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Author: Subject: What are the main reasons for why metals cannot create polymers with other metals
13enigma
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[*] posted on 16-12-2017 at 12:59
What are the main reasons for why metals cannot create polymers with other metals


Why is it that cationic polymerization requires cations as an initiator bit the chain it forms is not a metal but a hydrocarbon? Why can't metals form long chains with other metals?
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aga
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[*] posted on 16-12-2017 at 13:47


Mmmmm.

Now that is an interesting idea.

I suppose you could argue that metal crystals are a kind of polymer, in that the atoms link together in never-ending cross-linked chains.

(a.k.a. i don't know the answer)

[Edited on 16-12-2017 by aga]




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Texium
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16-12-2017 at 15:18
LearnedAmateur
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[*] posted on 17-12-2017 at 03:52


It's all to do with the bonding. Metals obviously bond metallically, forming giant lattices of cations in a sea of delocalised electrons - these are layers in a pure metal and a kind of random conglomeration in alloys (where different sized metal cations disrupt the continuity, which usually leads to the increased hardness compared with elemental metals).

All polymers bond covalently in chains as you pointed out, cationic polymerisation is so called because the reactive intermediate is a cation, which reacts with other monomer units to form the chains. The monomer donates electrons to an ionic species by addition of a hydrogen atom, forming a carbocation salt which ultimately results in chain growth as there isn't much to terminate the process.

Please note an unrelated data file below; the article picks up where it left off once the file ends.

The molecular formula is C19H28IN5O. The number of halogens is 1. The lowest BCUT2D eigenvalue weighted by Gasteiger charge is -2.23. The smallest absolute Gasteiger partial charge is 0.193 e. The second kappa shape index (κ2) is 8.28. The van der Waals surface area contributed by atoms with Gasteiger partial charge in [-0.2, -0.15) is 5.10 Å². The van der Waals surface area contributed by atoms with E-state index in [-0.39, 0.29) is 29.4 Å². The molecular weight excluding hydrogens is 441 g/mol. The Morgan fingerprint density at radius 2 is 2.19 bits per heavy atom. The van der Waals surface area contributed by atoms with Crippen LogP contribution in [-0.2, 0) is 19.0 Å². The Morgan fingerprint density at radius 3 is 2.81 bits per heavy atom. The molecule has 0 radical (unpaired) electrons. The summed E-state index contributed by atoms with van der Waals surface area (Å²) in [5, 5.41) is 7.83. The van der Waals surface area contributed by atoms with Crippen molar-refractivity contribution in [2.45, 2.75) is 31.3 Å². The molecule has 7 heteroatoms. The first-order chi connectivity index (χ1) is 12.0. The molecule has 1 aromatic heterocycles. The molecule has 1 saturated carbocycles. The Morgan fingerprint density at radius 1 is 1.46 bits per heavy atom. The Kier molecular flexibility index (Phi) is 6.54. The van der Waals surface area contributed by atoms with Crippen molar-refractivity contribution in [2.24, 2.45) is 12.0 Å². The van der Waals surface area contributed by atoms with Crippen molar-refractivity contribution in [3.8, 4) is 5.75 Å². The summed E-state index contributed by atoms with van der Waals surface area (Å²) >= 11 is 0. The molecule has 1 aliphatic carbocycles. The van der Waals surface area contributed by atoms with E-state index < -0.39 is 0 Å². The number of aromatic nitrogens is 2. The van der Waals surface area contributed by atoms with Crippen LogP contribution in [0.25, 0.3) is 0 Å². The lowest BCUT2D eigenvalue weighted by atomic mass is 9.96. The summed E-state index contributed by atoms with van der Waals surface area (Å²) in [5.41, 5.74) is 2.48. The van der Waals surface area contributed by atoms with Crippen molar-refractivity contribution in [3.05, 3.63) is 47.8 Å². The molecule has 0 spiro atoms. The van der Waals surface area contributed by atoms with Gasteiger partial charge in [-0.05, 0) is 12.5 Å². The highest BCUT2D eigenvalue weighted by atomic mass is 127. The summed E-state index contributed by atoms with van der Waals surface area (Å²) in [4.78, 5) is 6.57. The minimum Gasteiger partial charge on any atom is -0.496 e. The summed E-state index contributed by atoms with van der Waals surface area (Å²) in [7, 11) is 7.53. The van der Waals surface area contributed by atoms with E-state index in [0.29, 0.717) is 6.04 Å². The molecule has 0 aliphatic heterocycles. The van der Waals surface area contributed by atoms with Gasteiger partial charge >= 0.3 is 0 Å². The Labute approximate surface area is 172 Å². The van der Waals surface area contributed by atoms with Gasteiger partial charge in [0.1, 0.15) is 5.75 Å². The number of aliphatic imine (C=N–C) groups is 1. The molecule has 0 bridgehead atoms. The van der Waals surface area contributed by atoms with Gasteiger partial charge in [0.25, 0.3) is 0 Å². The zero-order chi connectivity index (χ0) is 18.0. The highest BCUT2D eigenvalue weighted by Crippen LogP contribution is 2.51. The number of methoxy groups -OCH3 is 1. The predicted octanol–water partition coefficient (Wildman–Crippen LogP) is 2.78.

Rather than viewing metals as a type of polymer (which I can understand since the metal atoms are technically monomers), they are in fact more akin to crystals like NaCl - instead of an anion, free electron(s) provide the negative charge in the lattice, holding it together and preventing the cations from flying apart in a Coulombic type explosion. Of course there are differences, the electrons are mobile thus metals can conduct electricity and solid ionic crystals cannot, but it's a very similar principle - especially when you look at very high resistance alloys, the structures of which severely inhibit movement of the electrons.

Here's an image from Wikipedia which shows cationic polymerisation initiation via a Lewis acid, which forms a cationic species to react with the monomer (coinitiator and initiator, respectively).


IMG_0436.PNG - 19kB




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Σldritch
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[*] posted on 17-12-2017 at 12:55


Depends on how you define metal but there is stuff like this: http://slideplayer.com/slide/9245212/

I do not know very much about them but ive read that polythiazyl is bronze colored and metallic material.

[Edited on 17-12-2017 by Σldritch]
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[*] posted on 17-12-2017 at 16:09


Polythiazyl would be considered a metal under some definitions, mainly due to its conductivity, hardness, and lustre. However it is constituted by polymerised chains, whereas metals tend to be in a lattice of repeating M(+n) + (n)e- units, like how you would describe a crystalline solid. A bit of an oddball from what I've read, and the chemistry behind it is out of my reach, I'll certainly have to look into it more since it's not something I've come across before.



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